- A jewelry piece with 95% pure palladium and 5% other metals.
- A jewelry piece with 90% pure palladium and 10% other metals.
Usually, palladium is alloyed with ruthenium and other hypoallergenic metals to produce harder and more consistent items.
Durability and Versatility
Palladium is among the easiest metals to work with as it is lighter and more malleable than platinum, thus, making it great for making intricate jewelry pieces. With having no memory, it stays in shape after the forging process making it one of the best metals to set gemstones in.
Palladium and the rest of its PGMs cousins make a great choice for people who have certain skin sensitivities as it does not contain any allergens, unlike nickel (which is the common cause for allergic reactions) that is found in 14-karat gold jewelry. And when compared to white gold jewelry, palladium is better at resisting wear.
While white gold jewelry contains rhodium plating (to prolong its bright white finish) that usually wears off, palladium’s natural white hue doesn’t require any plating.
Earrings are historically worn by men and women in Asia; however, in the West (including Egypt and Israel), they were worn exclusively by women. Classical literature portrays earring wearing men as exclusively Middle Eastern. Ear piercing is one of the oldest known forms of body modification, even dating back to 5 millennia ago.
Earrings come in different forms and styles. Here are some of the most popular ones:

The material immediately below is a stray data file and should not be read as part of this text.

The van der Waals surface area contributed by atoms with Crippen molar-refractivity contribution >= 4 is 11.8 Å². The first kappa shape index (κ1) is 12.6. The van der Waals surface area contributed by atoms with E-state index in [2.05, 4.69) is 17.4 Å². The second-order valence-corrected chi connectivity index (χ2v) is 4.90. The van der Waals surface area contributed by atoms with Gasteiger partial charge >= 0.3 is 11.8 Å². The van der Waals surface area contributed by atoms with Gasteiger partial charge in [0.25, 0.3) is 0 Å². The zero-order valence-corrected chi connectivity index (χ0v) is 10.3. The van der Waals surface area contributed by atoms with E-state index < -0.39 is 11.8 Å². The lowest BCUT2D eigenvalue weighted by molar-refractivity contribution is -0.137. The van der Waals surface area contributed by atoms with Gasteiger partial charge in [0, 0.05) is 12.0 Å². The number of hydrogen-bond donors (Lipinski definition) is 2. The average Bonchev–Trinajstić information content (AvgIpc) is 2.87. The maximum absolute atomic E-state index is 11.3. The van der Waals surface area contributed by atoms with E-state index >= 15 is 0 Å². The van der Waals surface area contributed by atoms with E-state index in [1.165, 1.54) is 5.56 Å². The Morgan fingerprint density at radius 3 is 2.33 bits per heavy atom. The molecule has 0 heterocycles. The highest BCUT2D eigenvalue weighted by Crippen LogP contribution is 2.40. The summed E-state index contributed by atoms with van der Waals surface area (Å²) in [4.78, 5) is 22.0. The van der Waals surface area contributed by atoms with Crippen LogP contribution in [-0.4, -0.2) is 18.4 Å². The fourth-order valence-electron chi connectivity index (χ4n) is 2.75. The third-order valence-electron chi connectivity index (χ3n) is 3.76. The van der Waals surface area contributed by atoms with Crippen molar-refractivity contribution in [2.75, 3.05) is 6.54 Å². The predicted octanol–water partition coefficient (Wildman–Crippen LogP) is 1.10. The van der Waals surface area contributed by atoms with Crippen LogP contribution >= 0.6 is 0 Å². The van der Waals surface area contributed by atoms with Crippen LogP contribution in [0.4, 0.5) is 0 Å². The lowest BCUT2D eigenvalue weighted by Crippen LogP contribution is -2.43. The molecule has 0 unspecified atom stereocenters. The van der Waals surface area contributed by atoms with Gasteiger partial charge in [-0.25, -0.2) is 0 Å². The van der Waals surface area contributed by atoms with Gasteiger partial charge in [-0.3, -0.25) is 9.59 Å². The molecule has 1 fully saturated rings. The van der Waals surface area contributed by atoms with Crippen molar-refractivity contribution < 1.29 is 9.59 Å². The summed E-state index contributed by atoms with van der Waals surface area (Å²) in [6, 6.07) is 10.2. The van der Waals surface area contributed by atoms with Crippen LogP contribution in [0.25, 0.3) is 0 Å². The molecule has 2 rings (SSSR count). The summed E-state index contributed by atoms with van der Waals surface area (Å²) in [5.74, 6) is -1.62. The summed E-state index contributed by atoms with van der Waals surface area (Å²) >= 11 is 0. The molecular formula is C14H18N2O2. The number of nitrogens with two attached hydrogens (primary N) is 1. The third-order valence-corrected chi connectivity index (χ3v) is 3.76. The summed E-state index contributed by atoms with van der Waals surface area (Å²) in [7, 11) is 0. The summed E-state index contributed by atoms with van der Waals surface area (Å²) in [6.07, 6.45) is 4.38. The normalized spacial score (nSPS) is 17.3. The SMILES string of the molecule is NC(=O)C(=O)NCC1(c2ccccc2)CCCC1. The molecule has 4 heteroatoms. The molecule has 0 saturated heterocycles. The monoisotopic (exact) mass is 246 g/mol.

A minimalistic earring, studs go straight through the ear. It gives an illusion that it is floating and without any point of connection. It usually has a pointed end that penetrates the ear and another end with a simple design facing the front. It is locked in place by a small metal clutch called butterfly scroll.
These are earrings that share a look with a finger ring, usually circular or oval in shape. It’s usually made out of a hollow metal tubing with a thin wire that penetrates the ear also serving as a lock. Hoop earrings come in a wide range of sizes too from a small 10mm in diameter up to around 65mm in diameter.
This type of earring is designed to hang on the earlobe, with the majority of its parts hangs down like a chandelier. This type comes in different lengths (from one centimeter to shoulder length). A small hook is usually hooked to the ear as the hook design gives more support to its design. These earrings usually come with a variety of designs, too, from a simple singular line to intricate patterns.
As the name suggests, a barbell earring is usually a thin metal bar with “weights” attached to both ends, the other back end functioning as a lock as well.
Are you planning to sell your palladium earrings?
Do you have old palladium earrings you want out of your hands? We’ll be happy to take them from you and even pay you for it! Here at Nevada Coin Mart, we are the #1 buyer of palladium earring, in Las Vegas and Henderson, even in the entire Nevada state!
We offer free in-store evaluation for your piece using state-of-the-art Thermo Scientific Niton X-Ray Spectrometer in order to accurately analyze and measure precious metal contents in your piece. This will ensure that you get top-dollar for your items.
We are open 365 times in a year from 9 am to 6 pm, so come visit us at Nevada Coin Mart® 4065 S. Jones Blvd Las Vegas, NV 89103 or call us up at 702-998-4000.